RealtyTrac, which monitors the nation's foreclosure market, said the 193,059 foreclosure sales July through September were 3 percent below the same quarter of 2011.
In the quarter, bucking a recent trend, so-called pre-foreclosure sales, which include properties in a stage of foreclosure, but not yet bank-owned, outnumbered REO sales, which stands for real estate owned.
There were 98,125 pre-foreclosure sales in the quarter and 94,934 REO sales, RealtyTrac said. The firm said foreclosures remain a discount market with the average price of REO homes 32 percent below the price of homes not in foreclosure.
The discount window has even increased. In the second quarter, homes in foreclosure were on average 29 percent cheaper than homes that were bank-owned.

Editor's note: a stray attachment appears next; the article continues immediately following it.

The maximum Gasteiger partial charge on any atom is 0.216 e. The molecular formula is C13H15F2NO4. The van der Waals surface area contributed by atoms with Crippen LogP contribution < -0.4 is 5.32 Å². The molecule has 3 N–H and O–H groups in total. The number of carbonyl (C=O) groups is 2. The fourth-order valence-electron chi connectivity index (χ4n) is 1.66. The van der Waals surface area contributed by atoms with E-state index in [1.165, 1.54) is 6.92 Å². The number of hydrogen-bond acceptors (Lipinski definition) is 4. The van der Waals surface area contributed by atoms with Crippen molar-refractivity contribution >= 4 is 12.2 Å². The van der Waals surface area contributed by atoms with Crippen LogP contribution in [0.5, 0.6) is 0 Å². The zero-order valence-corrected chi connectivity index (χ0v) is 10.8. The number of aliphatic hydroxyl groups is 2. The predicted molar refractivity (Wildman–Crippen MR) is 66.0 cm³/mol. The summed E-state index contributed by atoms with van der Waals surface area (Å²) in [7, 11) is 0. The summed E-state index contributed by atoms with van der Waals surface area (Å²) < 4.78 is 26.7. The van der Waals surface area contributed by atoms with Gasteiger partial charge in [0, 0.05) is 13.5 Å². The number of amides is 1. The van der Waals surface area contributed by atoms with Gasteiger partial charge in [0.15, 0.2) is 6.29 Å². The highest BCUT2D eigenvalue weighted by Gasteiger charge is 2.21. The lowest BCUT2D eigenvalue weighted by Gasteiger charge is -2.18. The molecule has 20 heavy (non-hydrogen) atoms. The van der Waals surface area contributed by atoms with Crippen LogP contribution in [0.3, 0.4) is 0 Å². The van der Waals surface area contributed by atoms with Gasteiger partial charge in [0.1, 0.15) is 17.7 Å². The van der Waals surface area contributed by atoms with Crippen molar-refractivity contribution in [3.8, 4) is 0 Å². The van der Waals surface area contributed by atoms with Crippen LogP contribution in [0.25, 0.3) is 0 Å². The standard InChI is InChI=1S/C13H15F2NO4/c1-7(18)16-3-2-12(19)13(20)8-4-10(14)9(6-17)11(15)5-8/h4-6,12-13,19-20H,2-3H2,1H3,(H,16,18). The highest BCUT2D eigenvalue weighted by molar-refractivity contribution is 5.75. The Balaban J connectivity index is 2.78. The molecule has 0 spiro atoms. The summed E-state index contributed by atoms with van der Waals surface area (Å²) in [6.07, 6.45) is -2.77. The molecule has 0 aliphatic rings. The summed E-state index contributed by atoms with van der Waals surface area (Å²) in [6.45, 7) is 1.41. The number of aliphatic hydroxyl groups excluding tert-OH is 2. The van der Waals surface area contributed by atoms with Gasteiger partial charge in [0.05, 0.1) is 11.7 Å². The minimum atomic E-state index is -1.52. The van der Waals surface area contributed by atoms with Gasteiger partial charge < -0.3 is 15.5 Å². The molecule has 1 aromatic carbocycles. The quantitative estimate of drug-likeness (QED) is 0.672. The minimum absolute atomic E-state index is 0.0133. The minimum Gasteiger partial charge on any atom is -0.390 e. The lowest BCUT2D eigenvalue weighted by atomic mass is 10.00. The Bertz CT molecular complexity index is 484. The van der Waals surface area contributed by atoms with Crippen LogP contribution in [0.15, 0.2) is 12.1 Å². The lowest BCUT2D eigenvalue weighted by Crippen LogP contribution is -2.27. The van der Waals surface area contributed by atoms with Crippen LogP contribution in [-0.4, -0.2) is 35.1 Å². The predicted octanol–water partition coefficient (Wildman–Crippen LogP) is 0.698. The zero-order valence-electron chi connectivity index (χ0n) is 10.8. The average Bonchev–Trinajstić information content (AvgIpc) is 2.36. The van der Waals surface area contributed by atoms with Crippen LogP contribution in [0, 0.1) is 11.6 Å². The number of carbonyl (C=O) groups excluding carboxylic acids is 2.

RealtyTrac vice president Daren Blomquist said the new buying trend is a result of "both lenders and at-risk homeowners ... realizing that short sales are often a better alternative than foreclosure."
That, however, may change with the expiration of the Mortgage Forgiveness Debt Relief Act, which is scheduled to end Dec. 31.
With the end of the Forgiveness Act, the unpaid portion of the loan balance left on the mortgage could be considered taxable income "in many cases," Blomquist said.